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How to Setup Docker Containers as Build Slaves for Jenkins

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The resource utilization of the Jenkins slaves is very less if you do not have builds happening continuously. In this scenario, it is better to use ephemeral Docker containers as Jenkins build slaves for better resource utilization.

As you know, spinning up a new container takes less than a minute; every build spins up a new container, builds the project, and is destroyed. This way, you can reduce the number of static Jenkins build VMs.

Docker containers as Build Slaves

In this guide, I will walk you through the steps for configuring docker container as build slaves.

I assume that you have a Jenkins server up and running. If you do not have one, follow this tutorial. How to setup Jenkins 2

If you want docker based Jenkins setup, you can follow this tutorial -> Setup Jenkins On a Docker container

Let’s Implement It

Configure a Docker Host With Remote API [Important]

The first thing we should do is set up a docker host. Jenkins server will connect to this host for spinning up the slave containers. I am going to use the Centos server as my docker host. You can use any OS which supports Docker.

Jenkins master connects to the docker host using REST APIs. So we need to enable the remote API for our docker host.


Make sure the following ports are enabled in your server firewall to accept connections from Jenkins master.

Docker Remote API port4243
Docker Hostport Range32768 to 60999

32768 to 60999 is used by Docker to assign a host port for Jenkins to connect to the container. Without this connection, the build slave would go in a pending state.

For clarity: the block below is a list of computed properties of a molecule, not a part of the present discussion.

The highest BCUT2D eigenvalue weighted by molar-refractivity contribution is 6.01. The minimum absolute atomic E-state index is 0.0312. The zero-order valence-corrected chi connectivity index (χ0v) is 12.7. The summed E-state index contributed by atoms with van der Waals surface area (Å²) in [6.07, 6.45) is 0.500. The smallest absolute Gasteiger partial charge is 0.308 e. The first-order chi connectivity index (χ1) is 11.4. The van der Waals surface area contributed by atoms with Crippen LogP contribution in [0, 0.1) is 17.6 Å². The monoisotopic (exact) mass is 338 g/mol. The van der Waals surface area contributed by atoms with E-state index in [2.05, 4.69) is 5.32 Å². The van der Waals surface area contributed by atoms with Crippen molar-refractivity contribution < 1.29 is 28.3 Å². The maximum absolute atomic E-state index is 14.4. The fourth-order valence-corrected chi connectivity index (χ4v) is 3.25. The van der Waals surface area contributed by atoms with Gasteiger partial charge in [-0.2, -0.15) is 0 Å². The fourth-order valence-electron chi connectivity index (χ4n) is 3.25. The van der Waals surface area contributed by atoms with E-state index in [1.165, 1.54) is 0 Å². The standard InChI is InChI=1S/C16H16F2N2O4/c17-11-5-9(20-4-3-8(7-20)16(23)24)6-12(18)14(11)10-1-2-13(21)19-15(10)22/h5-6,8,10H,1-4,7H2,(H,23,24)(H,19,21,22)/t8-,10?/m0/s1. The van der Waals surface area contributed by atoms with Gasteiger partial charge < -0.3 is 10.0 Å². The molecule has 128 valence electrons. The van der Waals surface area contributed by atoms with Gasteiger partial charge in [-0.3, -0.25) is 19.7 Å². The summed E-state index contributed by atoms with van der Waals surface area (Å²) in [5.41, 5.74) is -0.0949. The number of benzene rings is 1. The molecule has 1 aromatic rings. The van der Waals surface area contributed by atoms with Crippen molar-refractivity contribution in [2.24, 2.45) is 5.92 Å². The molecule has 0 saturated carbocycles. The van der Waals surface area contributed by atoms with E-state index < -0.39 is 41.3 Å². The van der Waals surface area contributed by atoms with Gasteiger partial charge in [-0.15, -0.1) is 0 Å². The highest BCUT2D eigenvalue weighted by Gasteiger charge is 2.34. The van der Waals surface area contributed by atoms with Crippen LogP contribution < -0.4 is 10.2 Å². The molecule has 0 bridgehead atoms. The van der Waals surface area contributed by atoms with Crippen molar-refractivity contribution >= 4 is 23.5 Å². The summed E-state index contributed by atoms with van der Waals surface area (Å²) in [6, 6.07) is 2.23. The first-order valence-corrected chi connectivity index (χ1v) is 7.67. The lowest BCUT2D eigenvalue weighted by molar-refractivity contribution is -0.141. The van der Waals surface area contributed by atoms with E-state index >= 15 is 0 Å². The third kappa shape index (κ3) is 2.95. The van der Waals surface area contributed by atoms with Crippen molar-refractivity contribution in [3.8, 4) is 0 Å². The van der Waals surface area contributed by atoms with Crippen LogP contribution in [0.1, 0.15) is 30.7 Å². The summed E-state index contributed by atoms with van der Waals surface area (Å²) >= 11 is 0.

Lets get started,

Step 1: Spin up a VM, and install docker on it. You can follow the official documentation for installing docker. based on the Linux distribution you use. Make sure the docker service is up and running.

Step 2: Log in to the server and open the docker service file /lib/systemd/system/docker.service. Search for ExecStart and replace that line with the following.

ExecStart=/usr/bin/dockerd -H tcp:// -H unix:///var/run/docker.sock

Step 3: Reload and restart docker service.

sudo systemctl daemon-reload
sudo service docker restart

Step 4: Validate API by executing the following curl commands. Replace with your host IP.

curl http://localhost:4243/version

Check the docker remote API article for a detailed explanation of Docker API.

Once you enabled and tested the API, you can now start building the docker slave image.

Create a Jenkins Agent Docker Image

I have created a Jenkins docker image for maven. You can use this image or use its Dockerfile as a reference for creating your own.

If you are creating the image on your own, its image should contain the following minimum configurations to act as a slave.

  1. sshd service running on port 22.
  2. Jenkins user with password.
  3. All the required application dependencies for the build. For example, for a java maven project, you need to have git, java, and maven installed on the image.

Make sure sshd service is running and can be logged into the containers using a username and password. Otherwise, Jenkins will not be able to start the build process.

Note: The default ssh username is jenkins and password is also jenkins as per the given Dockerfile. You will have to use these credentials in the below configuration.

Configure Jenkins Server

Step 1: Head over to Jenkins Dashboard –> Manage Jenkins –> Manage Plugins.

Step 2: Under the Available tab, search for “Docker” and install the docker cloud plugin and restart Jenkins. Here is the official plugin site. Make sure you install the right plugin as shown below.


Step 3: Once installed, head over to Jenkins Dashboard –> Manage Jenkins –>Configure system.

Step 4: Under “Configure System”, if you scroll down, there will be a section named “cloud” at the last. There you can fill out the docker host parameters for spinning up the slaves.